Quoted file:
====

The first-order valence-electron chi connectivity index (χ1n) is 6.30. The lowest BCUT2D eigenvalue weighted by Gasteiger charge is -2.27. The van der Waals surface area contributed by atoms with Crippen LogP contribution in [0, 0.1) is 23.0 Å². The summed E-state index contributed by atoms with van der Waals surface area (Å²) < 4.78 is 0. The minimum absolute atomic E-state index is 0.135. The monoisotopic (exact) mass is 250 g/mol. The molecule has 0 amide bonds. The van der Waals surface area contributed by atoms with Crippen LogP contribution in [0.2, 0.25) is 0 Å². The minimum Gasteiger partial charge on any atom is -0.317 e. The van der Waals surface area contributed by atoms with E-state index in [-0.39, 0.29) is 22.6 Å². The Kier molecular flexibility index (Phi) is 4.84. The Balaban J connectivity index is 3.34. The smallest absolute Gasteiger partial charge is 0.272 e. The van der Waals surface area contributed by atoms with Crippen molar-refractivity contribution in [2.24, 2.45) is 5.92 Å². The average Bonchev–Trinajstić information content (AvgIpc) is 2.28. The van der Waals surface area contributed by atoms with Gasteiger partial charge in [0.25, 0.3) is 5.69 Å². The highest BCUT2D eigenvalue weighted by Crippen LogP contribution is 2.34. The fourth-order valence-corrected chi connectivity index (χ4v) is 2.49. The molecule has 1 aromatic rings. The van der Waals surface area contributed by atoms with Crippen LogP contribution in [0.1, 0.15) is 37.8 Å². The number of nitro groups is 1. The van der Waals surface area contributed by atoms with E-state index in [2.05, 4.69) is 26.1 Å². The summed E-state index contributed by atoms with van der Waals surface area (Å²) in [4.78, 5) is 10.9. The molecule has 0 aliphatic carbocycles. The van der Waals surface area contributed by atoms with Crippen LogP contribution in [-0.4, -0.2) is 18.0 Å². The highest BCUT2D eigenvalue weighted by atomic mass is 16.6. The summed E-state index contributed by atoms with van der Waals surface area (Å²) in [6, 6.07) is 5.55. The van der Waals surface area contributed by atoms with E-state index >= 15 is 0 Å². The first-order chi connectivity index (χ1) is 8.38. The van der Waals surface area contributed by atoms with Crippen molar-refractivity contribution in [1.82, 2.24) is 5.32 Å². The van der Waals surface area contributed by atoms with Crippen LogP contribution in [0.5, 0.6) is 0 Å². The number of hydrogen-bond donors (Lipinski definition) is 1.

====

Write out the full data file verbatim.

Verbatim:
The first-order valence-electron chi connectivity index (χ1n) is 6.30. The lowest BCUT2D eigenvalue weighted by Gasteiger charge is -2.27. The van der Waals surface area contributed by atoms with Crippen LogP contribution in [0, 0.1) is 23.0 Å². The summed E-state index contributed by atoms with van der Waals surface area (Å²) < 4.78 is 0. The minimum absolute atomic E-state index is 0.135. The monoisotopic (exact) mass is 250 g/mol. The molecule has 0 amide bonds. The van der Waals surface area contributed by atoms with Crippen LogP contribution in [0.2, 0.25) is 0 Å². The minimum Gasteiger partial charge on any atom is -0.317 e. The van der Waals surface area contributed by atoms with E-state index in [-0.39, 0.29) is 22.6 Å². The Kier molecular flexibility index (Phi) is 4.84. The Balaban J connectivity index is 3.34. The smallest absolute Gasteiger partial charge is 0.272 e. The van der Waals surface area contributed by atoms with Crippen molar-refractivity contribution in [2.24, 2.45) is 5.92 Å². The average Bonchev–Trinajstić information content (AvgIpc) is 2.28. The van der Waals surface area contributed by atoms with Gasteiger partial charge in [0.25, 0.3) is 5.69 Å². The highest BCUT2D eigenvalue weighted by Crippen LogP contribution is 2.34. The fourth-order valence-corrected chi connectivity index (χ4v) is 2.49. The molecule has 1 aromatic rings. The van der Waals surface area contributed by atoms with Crippen LogP contribution in [0.1, 0.15) is 37.8 Å². The number of nitro groups is 1. The van der Waals surface area contributed by atoms with E-state index in [2.05, 4.69) is 26.1 Å². The summed E-state index contributed by atoms with van der Waals surface area (Å²) in [4.78, 5) is 10.9. The molecule has 0 aliphatic carbocycles. The van der Waals surface area contributed by atoms with Crippen LogP contribution in [-0.4, -0.2) is 18.0 Å². The highest BCUT2D eigenvalue weighted by atomic mass is 16.6. The summed E-state index contributed by atoms with van der Waals surface area (Å²) in [6, 6.07) is 5.55. The van der Waals surface area contributed by atoms with E-state index >= 15 is 0 Å². The first-order chi connectivity index (χ1) is 8.38. The van der Waals surface area contributed by atoms with Crippen molar-refractivity contribution in [1.82, 2.24) is 5.32 Å². The van der Waals surface area contributed by atoms with Crippen LogP contribution in [0.5, 0.6) is 0 Å². The number of hydrogen-bond donors (Lipinski definition) is 1.